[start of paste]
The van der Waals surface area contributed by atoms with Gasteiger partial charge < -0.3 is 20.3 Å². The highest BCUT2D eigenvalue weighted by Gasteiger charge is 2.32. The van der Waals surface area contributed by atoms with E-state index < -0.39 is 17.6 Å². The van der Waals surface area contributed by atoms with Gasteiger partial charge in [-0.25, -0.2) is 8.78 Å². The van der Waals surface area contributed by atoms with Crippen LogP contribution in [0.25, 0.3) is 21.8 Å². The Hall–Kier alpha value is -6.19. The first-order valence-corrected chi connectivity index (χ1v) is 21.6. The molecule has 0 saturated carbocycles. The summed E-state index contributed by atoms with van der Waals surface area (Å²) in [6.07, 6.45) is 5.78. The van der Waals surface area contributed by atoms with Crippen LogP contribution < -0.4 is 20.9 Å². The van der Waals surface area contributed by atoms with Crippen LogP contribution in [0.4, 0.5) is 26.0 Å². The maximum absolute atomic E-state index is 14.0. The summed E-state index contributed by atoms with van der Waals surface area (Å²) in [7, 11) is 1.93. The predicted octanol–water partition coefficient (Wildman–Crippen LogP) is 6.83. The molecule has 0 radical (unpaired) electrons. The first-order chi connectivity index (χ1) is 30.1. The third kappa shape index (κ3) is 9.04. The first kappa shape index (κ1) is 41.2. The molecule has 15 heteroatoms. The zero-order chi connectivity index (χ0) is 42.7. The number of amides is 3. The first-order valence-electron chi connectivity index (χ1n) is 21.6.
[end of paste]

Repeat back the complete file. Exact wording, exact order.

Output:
The van der Waals surface area contributed by atoms with Gasteiger partial charge < -0.3 is 20.3 Å². The highest BCUT2D eigenvalue weighted by Gasteiger charge is 2.32. The van der Waals surface area contributed by atoms with E-state index < -0.39 is 17.6 Å². The van der Waals surface area contributed by atoms with Gasteiger partial charge in [-0.25, -0.2) is 8.78 Å². The van der Waals surface area contributed by atoms with Crippen LogP contribution in [0.25, 0.3) is 21.8 Å². The Hall–Kier alpha value is -6.19. The first-order valence-corrected chi connectivity index (χ1v) is 21.6. The molecule has 0 saturated carbocycles. The summed E-state index contributed by atoms with van der Waals surface area (Å²) in [6.07, 6.45) is 5.78. The van der Waals surface area contributed by atoms with Crippen LogP contribution < -0.4 is 20.9 Å². The van der Waals surface area contributed by atoms with Crippen LogP contribution in [0.4, 0.5) is 26.0 Å². The maximum absolute atomic E-state index is 14.0. The summed E-state index contributed by atoms with van der Waals surface area (Å²) in [7, 11) is 1.93. The predicted octanol–water partition coefficient (Wildman–Crippen LogP) is 6.83. The molecule has 0 radical (unpaired) electrons. The first-order chi connectivity index (χ1) is 30.1. The third kappa shape index (κ3) is 9.04. The first kappa shape index (κ1) is 41.2. The molecule has 15 heteroatoms. The zero-order chi connectivity index (χ0) is 42.7. The number of amides is 3. The first-order valence-electron chi connectivity index (χ1n) is 21.6.